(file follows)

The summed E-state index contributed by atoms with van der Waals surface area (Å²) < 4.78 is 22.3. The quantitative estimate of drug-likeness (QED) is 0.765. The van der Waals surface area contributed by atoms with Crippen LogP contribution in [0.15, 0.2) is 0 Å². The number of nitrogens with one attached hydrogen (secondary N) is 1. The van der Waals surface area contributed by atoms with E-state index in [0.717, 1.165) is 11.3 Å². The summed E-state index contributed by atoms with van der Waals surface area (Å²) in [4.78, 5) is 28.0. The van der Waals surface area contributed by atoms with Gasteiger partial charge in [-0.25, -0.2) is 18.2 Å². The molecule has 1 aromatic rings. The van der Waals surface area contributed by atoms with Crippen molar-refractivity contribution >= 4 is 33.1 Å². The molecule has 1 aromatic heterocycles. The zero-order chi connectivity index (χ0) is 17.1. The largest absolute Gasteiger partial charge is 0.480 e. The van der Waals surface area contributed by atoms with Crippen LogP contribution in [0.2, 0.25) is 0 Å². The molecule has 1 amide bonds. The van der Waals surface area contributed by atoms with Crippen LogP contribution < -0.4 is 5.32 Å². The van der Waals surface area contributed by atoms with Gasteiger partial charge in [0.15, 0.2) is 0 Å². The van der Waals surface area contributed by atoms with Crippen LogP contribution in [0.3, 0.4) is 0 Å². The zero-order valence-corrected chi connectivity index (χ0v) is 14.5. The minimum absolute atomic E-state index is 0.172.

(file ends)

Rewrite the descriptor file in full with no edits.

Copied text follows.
The summed E-state index contributed by atoms with van der Waals surface area (Å²) < 4.78 is 22.3. The quantitative estimate of drug-likeness (QED) is 0.765. The van der Waals surface area contributed by atoms with Crippen LogP contribution in [0.15, 0.2) is 0 Å². The number of nitrogens with one attached hydrogen (secondary N) is 1. The van der Waals surface area contributed by atoms with E-state index in [0.717, 1.165) is 11.3 Å². The summed E-state index contributed by atoms with van der Waals surface area (Å²) in [4.78, 5) is 28.0. The van der Waals surface area contributed by atoms with Gasteiger partial charge in [-0.25, -0.2) is 18.2 Å². The molecule has 1 aromatic rings. The van der Waals surface area contributed by atoms with Crippen molar-refractivity contribution >= 4 is 33.1 Å². The molecule has 1 aromatic heterocycles. The zero-order chi connectivity index (χ0) is 17.1. The largest absolute Gasteiger partial charge is 0.480 e. The van der Waals surface area contributed by atoms with Crippen LogP contribution in [0.2, 0.25) is 0 Å². The molecule has 1 amide bonds. The van der Waals surface area contributed by atoms with Crippen LogP contribution < -0.4 is 5.32 Å². The van der Waals surface area contributed by atoms with Gasteiger partial charge in [0.15, 0.2) is 0 Å². The van der Waals surface area contributed by atoms with Crippen LogP contribution in [0.3, 0.4) is 0 Å². The zero-order valence-corrected chi connectivity index (χ0v) is 14.5. The minimum absolute atomic E-state index is 0.172.